Vernon Wells sparks Angels’ 8-3 victory over Athletics

OAKLAND -- Even the most ardent supporters of the Angels have written off Vernon Wells as a bust, and the team hasn’t had much use for the overpaid, underachieving outfielder who has been reduced to a bit player since late July.

So guess who played a huge role in cooling off the hottest team in the majors and helping the Angels open a crucial 10-game stretch against wild-card contenders with a convincing 8-3 win over the Oakland Athletics on Monday.

Yep, it was Wells, who had a run-scoring single in the second inning, a prodigious home run in the fourth, and walked and scored in the sixth, as the Angels ended Oakland’s winning streak at nine games.

Torii Hunter and Chris Iannetta also hit home runs, with Iannetta adding a double and a run-scoring single, and C.J. Wilson escaped a bases-loaded, two-out jam in the fifth inning. The Angels pulled to within 41/2 games of the A’s in the wild-card race but remain 31/2 games behind Baltimore for the second spot.

“When I’m having fun, things come a whole lot easier than when you’re thinking about what your numbers are and what the struggles have been,” said Wells, who is paid $21 million per year and is under contract through 2014.

“I’m trying to live for today, enjoy the moment, and when you get opportunities, take advantage. You can’t go back and change what’s taken place over the last few years, but we can make this a memorable September.”

Wells would like to forget most of his Angels career. He hit .218 with 25 home runs and 66 runs batted in last season after being traded from Toronto and was hitting .244 when he tore a ligament in his right thumb last May. When Wells returned, Mike Trout, Mark Trumbo and Hunter were entrenched in the outfield.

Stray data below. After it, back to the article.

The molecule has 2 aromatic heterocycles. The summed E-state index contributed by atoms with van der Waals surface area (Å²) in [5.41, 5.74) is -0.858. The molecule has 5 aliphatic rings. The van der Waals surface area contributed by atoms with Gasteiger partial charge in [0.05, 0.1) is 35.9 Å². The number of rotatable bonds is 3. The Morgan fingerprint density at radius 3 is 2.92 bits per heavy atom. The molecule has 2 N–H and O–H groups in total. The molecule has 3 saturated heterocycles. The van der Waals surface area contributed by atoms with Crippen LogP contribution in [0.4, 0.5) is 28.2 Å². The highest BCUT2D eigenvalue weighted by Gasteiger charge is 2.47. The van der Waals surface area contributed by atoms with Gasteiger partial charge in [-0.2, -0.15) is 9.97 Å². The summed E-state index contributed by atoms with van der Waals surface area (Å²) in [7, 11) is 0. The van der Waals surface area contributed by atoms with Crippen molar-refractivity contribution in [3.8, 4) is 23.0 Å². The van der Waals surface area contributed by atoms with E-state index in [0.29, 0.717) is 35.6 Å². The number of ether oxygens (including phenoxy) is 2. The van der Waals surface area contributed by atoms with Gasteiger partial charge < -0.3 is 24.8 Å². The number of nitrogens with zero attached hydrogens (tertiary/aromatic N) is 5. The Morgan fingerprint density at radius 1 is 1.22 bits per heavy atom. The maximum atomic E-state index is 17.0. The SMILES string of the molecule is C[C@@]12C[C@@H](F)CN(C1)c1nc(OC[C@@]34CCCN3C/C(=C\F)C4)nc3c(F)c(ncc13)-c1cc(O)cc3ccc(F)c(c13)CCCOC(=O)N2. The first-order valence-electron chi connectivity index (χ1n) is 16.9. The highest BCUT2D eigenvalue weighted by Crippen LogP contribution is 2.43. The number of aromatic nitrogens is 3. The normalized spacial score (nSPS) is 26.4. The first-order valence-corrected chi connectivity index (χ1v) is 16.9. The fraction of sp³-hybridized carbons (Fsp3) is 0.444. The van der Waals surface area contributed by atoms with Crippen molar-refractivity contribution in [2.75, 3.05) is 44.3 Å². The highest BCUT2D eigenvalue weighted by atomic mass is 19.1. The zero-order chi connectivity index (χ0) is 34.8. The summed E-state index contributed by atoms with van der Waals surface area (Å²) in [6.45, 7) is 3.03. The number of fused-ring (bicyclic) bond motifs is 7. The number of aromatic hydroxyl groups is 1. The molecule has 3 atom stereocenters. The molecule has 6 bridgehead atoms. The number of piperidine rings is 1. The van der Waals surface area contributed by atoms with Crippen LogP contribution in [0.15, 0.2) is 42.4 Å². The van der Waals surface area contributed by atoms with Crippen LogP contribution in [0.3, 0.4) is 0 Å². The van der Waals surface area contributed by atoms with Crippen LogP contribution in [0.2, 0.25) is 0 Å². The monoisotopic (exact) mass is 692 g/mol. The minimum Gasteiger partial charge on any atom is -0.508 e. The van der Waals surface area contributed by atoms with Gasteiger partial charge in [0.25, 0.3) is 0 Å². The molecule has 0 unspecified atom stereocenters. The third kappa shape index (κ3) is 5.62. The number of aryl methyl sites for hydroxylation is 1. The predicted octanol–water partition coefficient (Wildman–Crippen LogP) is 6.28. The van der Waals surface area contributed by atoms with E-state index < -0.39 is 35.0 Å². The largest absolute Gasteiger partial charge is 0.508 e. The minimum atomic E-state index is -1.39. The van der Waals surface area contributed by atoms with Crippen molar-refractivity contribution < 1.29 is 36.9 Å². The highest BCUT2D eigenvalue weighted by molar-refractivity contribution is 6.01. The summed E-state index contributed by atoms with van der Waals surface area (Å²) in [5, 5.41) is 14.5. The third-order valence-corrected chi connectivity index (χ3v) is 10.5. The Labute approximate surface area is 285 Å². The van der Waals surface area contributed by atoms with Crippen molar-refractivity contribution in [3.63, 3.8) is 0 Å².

Monday marked Wells’ 12th start in 31 games since Aug. 1, but even in a limited role, he has helped. He has four home runs and 12 RBIs in his last 16 games; he had three home runs and 12 RBIs in his previous 45 games.

“It’s a different role, and there are adjustments to make,” Wells said. “You have to change your approach. You have to keep your mind in the game when you’re not playing. The biggest thing is, when I do get a chance to play, try to do what I can to help this team win.”

Wells seems to have accepted his new role, “but don’t confuse accepting with wanting to play every day,” Manager Mike Scioscia said. “He’s a much better player now than we’ve seen the last two years.”

The A’s, who won 15 of 17 games, outscored opponents 72-22 during their winning streak and trailed in only seven innings, but they never led Monday. After Erick Aybar and Albert Callaspo singled in the second, Wells and Iannetta hit run-scoring singles for a 2-0 lead.

Hunter’s home run and Aybar’s run-scoring single in the third inning made it 4-0, and Wells’ home run in the fifth, which knocked starter Tommy Milone out, made it 5-0. The A’s scored in the fourth and fifth innings, but Wells walked to spark a three-run rally in the sixth inning.

Wells, a hacker who drew 20 walks last season — and one in September — also walked in the eighth, his third two-walk game in 192 games as an Angel.

“That’s a feat,” Wells said with a laugh. “I remember walking three times once, and I don’t know what happened. I lost track of time.”